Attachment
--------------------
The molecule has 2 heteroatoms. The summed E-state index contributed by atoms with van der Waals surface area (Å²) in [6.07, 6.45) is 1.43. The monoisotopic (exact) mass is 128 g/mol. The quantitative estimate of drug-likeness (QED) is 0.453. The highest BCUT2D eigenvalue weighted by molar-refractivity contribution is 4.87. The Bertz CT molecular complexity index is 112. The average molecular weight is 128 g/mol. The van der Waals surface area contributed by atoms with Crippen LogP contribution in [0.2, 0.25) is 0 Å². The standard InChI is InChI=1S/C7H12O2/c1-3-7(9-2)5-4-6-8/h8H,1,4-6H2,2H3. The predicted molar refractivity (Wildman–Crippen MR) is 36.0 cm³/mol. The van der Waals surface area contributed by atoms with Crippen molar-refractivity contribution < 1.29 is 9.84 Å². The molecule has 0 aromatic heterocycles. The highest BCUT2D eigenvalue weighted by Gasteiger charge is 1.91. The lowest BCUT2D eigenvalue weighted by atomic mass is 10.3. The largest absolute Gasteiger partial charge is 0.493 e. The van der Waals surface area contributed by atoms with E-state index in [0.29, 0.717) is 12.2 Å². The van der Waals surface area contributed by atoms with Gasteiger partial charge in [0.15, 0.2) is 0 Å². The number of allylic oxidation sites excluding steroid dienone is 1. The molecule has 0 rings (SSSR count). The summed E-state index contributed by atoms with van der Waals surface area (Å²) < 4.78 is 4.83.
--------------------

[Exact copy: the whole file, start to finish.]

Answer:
The molecule has 2 heteroatoms. The summed E-state index contributed by atoms with van der Waals surface area (Å²) in [6.07, 6.45) is 1.43. The monoisotopic (exact) mass is 128 g/mol. The quantitative estimate of drug-likeness (QED) is 0.453. The highest BCUT2D eigenvalue weighted by molar-refractivity contribution is 4.87. The Bertz CT molecular complexity index is 112. The average molecular weight is 128 g/mol. The van der Waals surface area contributed by atoms with Crippen LogP contribution in [0.2, 0.25) is 0 Å². The standard InChI is InChI=1S/C7H12O2/c1-3-7(9-2)5-4-6-8/h8H,1,4-6H2,2H3. The predicted molar refractivity (Wildman–Crippen MR) is 36.0 cm³/mol. The van der Waals surface area contributed by atoms with Crippen molar-refractivity contribution < 1.29 is 9.84 Å². The molecule has 0 aromatic heterocycles. The highest BCUT2D eigenvalue weighted by Gasteiger charge is 1.91. The lowest BCUT2D eigenvalue weighted by atomic mass is 10.3. The largest absolute Gasteiger partial charge is 0.493 e. The van der Waals surface area contributed by atoms with E-state index in [0.29, 0.717) is 12.2 Å². The van der Waals surface area contributed by atoms with Gasteiger partial charge in [0.15, 0.2) is 0 Å². The number of allylic oxidation sites excluding steroid dienone is 1. The molecule has 0 rings (SSSR count). The summed E-state index contributed by atoms with van der Waals surface area (Å²) < 4.78 is 4.83.